Thursday night is more than just the MLB draft. It's also the start of every baseball player's childhood dream to hear his name called in the first round by a professional team.
Following yet another horrid season for the Houston Astros and Miami Marlins, both teams yet again are at the top of the draft board. Both teams have completely different needs in the draft but will add another huge name to the crop in their farm systems.
As for those premier prospects, names such Carlos Rodon and Trea Turner from the college ranks join Brady Aiken and Alex Jackson from the high school level. Where they'll ultimately fall is still up in the air with just days separating the start of the selection process.
With the draft coming so shortly, let's take a look at the full viewing information and analyze some of the top names in the class.
2014 MLB Draft Viewing Info
When: Thursday, June 5, through Saturday, June 7
TV: MLB Network
Live Stream: MLB.com
|Date||Rounds||Start Time (ET)||Watch|
|Thu, June 5||Rounds 1-2||7 p.m.||MLB Network, MLB.com|
|Fri, June 6||Rounds 3-10||1 p.m.||MLB.com|
|Sat, June 7||Rounds 11-40||1 p.m.||MLB.com|
Carlos Rodon, LHP, NC State
Who should go No. 1 overall?
When it comes to college arms, Rodon has been at the top of every team's list over the last three years.
The southpaw from Holly Springs, North Carolina, has a plus fastball and a devastating slider that has locked up nearly every college hitter throughout his tenure with the Wolfpack. While Rodon might not be seen as the unanimous No. 1 overall prospect heading into the draft, he's the most MLB-ready player in the class.
Dave Perkin of Sports Illustrated provides his analysis of the top left-hander:
With no blatantly obvious talent at the top of this year's draft, odds are the Astros will play it safe and go with Rodon, who was a favorite to go No. 1 overall when the college season began. He has improved drastically since a shaky beginning to this, his junior season. [Jeff] Luhnow and [Mike] Elias will look past Rodon's won-lost record (6-7 through May 21) and instead concentrate on his 2.01 ERA and 117 strikeouts in just 98 2/3 innings. His velocity has been down at times but Rodon still has terrific close-to-the-majors stuff and a powerful big league frame.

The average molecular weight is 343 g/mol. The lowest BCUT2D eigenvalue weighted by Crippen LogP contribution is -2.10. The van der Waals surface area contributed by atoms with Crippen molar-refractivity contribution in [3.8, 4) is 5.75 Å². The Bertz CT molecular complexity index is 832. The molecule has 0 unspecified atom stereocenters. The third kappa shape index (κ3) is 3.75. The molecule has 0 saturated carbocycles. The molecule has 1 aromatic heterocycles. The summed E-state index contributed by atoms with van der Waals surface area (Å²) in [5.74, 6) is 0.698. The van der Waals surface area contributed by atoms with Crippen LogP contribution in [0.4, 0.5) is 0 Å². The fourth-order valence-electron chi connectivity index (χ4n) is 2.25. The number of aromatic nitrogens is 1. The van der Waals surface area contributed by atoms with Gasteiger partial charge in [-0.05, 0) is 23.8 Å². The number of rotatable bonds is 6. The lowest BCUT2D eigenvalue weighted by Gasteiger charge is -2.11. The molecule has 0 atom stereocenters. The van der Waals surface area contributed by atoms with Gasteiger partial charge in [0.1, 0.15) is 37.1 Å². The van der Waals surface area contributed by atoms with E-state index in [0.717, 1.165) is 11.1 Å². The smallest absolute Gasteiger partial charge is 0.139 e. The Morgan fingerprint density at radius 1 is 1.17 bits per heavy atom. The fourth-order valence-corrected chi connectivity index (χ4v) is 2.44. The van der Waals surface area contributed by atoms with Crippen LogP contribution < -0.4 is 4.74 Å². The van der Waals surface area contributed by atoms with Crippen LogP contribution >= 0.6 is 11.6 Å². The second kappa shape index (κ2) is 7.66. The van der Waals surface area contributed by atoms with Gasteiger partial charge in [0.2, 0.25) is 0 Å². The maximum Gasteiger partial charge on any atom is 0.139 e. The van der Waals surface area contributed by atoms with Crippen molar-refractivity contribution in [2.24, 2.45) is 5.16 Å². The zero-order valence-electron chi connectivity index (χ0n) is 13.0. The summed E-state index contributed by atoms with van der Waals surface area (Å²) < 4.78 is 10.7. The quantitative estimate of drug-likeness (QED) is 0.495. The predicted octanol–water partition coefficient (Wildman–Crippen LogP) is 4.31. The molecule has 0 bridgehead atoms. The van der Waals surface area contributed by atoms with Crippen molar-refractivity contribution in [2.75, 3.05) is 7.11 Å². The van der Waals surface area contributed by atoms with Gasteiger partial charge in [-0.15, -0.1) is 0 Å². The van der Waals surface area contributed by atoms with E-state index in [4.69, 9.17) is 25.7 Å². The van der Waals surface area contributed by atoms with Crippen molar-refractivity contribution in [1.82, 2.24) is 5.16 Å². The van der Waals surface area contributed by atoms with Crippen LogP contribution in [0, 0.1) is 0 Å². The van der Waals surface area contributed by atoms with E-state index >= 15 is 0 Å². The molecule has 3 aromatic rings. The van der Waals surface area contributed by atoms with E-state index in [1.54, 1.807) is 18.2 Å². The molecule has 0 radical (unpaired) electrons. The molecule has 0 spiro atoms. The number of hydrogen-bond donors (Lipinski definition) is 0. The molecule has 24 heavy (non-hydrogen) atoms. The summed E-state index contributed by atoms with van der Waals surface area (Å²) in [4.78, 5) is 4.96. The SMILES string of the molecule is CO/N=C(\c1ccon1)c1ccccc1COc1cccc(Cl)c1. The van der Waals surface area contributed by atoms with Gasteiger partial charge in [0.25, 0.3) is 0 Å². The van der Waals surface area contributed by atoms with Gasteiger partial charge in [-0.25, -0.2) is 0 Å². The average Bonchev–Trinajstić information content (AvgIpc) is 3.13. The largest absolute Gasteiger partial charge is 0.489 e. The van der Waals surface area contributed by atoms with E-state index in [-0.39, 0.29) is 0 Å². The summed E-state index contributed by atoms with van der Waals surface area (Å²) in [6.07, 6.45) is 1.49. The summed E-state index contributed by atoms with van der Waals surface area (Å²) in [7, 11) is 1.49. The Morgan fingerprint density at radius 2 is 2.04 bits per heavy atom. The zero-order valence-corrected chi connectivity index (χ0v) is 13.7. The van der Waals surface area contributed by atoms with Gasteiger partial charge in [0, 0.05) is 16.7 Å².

After getting off to a slow start, Rodon finished the year with a meager 6-7 record. But his 2.01 ERA, three complete games and 117-31 strikeout-to-walk ratio keeps him near the top of nearly every draft board.
Draft analyst John Manuel of Baseball America points out that he and teammate Turner should hear their names called early, via Ryan Tice of The Wolfpacker:
While some might question his pitch count in college, the 6'3", 234-pound lefty has proven that he's as durable as they come. Whichever team selects him not only will have a talented starter, but also might have him in the majors within the next two seasons.
Alex Jackson, C/OF, Rancho Bernardo (San Diego)
As far as position players are concerned, Jackson's bat projects to just about any lineup. His power and smooth swing will eventually help a major league offense as soon as he navigates his way through the minor leagues.
Where he'll play on the field is another story.
After finding much of his success during his high school years as a catcher, there are questions about whether he'll be moved to the outfield to keep his bat in the lineup. Jackson spoke about the opportunity to play in the MLB, per AJ Cassavell of MLB.com:
You can never stop working on stuff. You can never stop improving your game. There are so many little things.
I'm tremendously lucky, and I know it's unbelievable that I have this opportunity. It's something that I cherish very much. But at the same time I enjoy it, and I try to share it with my teammates, and not just be worried about my future.
If he lands with a team that already has young outfielder depth such as the Marlins, Jackson might wind up being a catcher at the next level. But most teams would likely prefer to have him remain healthy as an outfielder to keep his bat in the lineup.
Whether he plays in the outfield or slots behind the plate, Jackson has the power in the batter's box to change any game. Much like Bryce Harper back in the 2014 draft, the everyday catcher in high school might just end up bolstering his stock as an outfielder.
Trea Turner, SS, NC State
While Jackson is viewed as the top position player in the high school ranks, Turner might just be the best option at the college level.
His speed is unreal, but the bat is what several scouts have questioned over the last three years in Raleigh. Turner noted how hard he's worked at developing a strong presence at the plate with me last season:
At USA, everyone knew me as, 'The kid who steals all the bases.' But just being fast doesn't always work, you have to be a complete player. You can't steal a base without getting on base first.
I want to be known for more than just stealing bases ... I think I'm getting there.
Turner showed some of that power last season with eight home runs but also proved he's still a consistent hitter with a .321 average and tied for the team lead with a .516 slugging percentage. The shortstop also went 26-of-30 in stolen bases on the basepaths and showed his plus speed multiple times against ACC competition.
Where he winds up could be anywhere within the first 15 picks on Thursday. But what that franchise will get is a dynamic player who can change the game in multiple ways with his bat, speed and defense.
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